Yesterday, we published an extended interview with DEA special agent Jeffrey Sweetin, a lightning rod for controversy about medical marijuana. Predictably, some of his assertions about the DEA's actions troubled Jessica Corry, an attorney and medical marijuana advocate.
But along with her criticisms, Corry, the wife of fellow attorney/advocate Rob Corry, also saw some positives in Sweetin's rhetoric, which was far less strident than in some previous interviews.
"Sweetin's had a radical change in tone, and he seems to have an emerging interest in having a dialogue -- and we invite that," Corry says. "Rob's going to try to invite him to lunch."
If Sweetin accepts the invite, the conversation should be interesting, especially in light of two mentions of Rob Corry in the latest interview. The first is a more general statement; the second specifically focuses on negative remarks Rob offered after the DEA busted Highlands Ranch's Chris Bartkowicz, who'd shown off his home grow to Channel 9. Here are the excerpts:
"I think Rob Corry and the other marijuana lawyers would tell [dispensary owners], 'You are in violation of federal law. The problem is, nobody can tell you what is going to happen six months from now. The way the law is written, they are in violation of federal law. What that looks like down the road, I have no idea. I think you are in a risky business, from a legal standpoint. I don't know how anybody can suggest you are safe to operate a dispensary...'
"I don't know Rob Corry. I know he filed a complaint against me. Rob Corry has the absolute right to complain about what I did. I would tell you the complaint is ridiculous."
Such criticism shouldn't be an impediment to communication, Jessica Corry believes.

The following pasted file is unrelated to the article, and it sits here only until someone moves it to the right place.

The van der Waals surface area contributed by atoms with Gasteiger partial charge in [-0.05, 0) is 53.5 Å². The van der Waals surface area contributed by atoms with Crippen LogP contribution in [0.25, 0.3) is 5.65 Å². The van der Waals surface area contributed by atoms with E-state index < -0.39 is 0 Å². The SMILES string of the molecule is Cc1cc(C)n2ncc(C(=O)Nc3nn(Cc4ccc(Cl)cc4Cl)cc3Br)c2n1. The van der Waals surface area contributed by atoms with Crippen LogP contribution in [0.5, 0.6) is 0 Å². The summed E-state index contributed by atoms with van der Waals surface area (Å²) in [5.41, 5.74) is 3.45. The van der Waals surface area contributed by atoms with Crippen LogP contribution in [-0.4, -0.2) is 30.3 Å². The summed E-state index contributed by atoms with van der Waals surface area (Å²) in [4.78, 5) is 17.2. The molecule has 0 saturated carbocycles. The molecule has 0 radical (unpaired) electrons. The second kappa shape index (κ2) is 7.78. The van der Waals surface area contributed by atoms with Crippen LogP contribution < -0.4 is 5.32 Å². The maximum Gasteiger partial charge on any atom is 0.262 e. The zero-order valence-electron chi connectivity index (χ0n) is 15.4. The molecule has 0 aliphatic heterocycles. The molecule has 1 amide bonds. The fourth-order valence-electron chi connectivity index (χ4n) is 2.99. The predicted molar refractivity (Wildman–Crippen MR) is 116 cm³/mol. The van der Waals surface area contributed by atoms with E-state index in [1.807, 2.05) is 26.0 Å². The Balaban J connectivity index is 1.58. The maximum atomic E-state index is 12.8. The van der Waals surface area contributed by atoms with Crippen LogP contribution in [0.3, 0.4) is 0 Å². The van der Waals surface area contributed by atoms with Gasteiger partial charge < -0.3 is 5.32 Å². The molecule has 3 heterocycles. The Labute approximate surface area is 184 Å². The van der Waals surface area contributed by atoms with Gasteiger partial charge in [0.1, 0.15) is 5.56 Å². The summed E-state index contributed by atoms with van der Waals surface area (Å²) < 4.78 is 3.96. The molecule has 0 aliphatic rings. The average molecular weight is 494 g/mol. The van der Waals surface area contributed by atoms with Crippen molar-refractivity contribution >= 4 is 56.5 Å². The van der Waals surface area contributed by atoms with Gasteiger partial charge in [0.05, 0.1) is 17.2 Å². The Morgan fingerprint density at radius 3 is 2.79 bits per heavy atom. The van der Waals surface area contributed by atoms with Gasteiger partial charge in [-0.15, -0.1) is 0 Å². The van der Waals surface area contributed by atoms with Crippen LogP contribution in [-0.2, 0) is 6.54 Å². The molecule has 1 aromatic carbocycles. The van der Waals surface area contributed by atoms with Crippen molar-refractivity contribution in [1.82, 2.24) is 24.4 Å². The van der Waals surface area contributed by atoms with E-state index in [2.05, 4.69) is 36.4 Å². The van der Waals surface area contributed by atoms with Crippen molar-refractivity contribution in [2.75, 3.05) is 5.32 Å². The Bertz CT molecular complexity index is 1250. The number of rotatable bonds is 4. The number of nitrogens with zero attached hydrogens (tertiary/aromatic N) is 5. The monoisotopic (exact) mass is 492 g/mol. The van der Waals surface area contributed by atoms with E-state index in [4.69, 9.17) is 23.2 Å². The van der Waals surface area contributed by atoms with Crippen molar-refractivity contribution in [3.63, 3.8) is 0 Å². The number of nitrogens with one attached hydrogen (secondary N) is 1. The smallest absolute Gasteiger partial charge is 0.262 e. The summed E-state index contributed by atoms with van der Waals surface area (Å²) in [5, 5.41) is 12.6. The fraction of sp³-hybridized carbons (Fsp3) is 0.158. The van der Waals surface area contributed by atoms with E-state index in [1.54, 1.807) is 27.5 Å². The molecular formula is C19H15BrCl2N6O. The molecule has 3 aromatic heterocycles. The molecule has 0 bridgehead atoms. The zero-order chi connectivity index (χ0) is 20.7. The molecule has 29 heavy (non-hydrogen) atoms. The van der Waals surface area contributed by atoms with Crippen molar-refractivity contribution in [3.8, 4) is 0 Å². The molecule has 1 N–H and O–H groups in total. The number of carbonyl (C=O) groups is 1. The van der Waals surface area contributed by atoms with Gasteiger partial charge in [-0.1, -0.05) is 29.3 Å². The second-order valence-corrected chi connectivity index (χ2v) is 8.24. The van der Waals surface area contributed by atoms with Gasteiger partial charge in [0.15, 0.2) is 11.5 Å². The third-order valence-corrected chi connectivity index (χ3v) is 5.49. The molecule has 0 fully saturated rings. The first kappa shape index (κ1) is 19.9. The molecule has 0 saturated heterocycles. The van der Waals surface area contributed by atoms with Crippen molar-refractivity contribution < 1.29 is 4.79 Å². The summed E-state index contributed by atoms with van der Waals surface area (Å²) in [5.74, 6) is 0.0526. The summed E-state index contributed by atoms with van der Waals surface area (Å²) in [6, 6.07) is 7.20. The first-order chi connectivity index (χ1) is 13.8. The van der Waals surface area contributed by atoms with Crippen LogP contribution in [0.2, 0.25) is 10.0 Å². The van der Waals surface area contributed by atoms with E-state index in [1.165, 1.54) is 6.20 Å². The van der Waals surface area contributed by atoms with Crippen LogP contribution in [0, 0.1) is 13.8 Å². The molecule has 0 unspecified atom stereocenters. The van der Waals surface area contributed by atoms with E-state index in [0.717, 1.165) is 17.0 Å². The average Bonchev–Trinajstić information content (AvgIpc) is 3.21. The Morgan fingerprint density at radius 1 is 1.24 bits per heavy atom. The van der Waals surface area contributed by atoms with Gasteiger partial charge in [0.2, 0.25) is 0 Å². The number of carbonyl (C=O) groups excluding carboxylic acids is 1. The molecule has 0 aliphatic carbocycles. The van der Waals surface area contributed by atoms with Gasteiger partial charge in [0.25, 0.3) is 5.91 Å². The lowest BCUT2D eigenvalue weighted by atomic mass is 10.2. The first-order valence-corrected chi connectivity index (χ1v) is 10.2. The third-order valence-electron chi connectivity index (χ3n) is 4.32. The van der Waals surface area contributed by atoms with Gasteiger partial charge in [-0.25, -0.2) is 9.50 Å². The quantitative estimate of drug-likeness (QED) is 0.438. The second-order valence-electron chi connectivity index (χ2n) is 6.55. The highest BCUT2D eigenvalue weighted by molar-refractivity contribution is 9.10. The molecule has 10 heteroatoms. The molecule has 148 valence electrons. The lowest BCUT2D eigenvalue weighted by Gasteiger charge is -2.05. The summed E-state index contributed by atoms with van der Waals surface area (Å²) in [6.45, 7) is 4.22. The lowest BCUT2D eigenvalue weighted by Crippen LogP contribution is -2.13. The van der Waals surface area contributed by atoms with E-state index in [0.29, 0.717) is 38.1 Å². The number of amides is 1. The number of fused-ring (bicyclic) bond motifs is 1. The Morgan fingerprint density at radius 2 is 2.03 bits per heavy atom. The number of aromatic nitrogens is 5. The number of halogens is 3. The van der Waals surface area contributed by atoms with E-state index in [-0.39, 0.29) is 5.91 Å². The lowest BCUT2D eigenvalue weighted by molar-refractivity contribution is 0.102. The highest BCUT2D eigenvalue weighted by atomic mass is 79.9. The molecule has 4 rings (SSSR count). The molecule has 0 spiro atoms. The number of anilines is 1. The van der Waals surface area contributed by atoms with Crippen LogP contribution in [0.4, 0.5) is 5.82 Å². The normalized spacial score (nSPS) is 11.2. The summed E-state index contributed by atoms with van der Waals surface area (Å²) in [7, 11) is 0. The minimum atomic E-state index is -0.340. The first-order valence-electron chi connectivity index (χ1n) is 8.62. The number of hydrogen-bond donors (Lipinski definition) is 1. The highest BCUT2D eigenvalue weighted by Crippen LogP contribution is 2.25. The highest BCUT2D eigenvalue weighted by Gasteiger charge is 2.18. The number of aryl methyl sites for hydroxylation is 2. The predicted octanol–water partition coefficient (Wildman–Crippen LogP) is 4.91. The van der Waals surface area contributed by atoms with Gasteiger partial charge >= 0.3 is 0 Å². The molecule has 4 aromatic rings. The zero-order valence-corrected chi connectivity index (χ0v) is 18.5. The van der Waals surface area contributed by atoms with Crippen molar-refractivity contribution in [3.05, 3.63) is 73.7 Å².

"One of the frustrations we've had is that we've met with people at every level, from members of Congress to city councilmen to county attorneys, and we've had a respectful dialogue -- but Agent Sweetin has previously shown no interest in being a part of that. Rob had a debate with him scheduled on Colorado Public Radio and he canceled it. So if he would be willing to talk now, that's great. Let's have that conversation in a respectful way. We're all capable of doing that. It's in the best interest of everybody in Colorado."
In another portion of the Westword interview, Sweetin notes that Senator Chris Romer, Representative Tom Massey and others who sent a letter to Attorney General Eric Holder asking that the DEA rein in its medical marijuana-related activities while the Colorado legislature debates a regulatory bill never contacted him.
To that, Corry says, "Why isn't he calling the people making complaints? Why isn't he calling Jared Polis? Why isn't he calling the bipartisan coalition who sent the letter? He's the one who created this frenzy and this climate."
Moreover, Corry feels Sweetin is using flawed logic to justify actions like those taken against Bartkowicz. While an October memo from the Department of Justice advised agents to lay off medical marijuana enterprises that are in compliance with state laws, he says Bartkowicz clearly had more plants than were allowed by his number of patients. Her response?
"I would hope that Agent Sweetin would be able to step back and ask whether it's appropriate for the federal government to come in and resolve what is most definitely a zoning violation.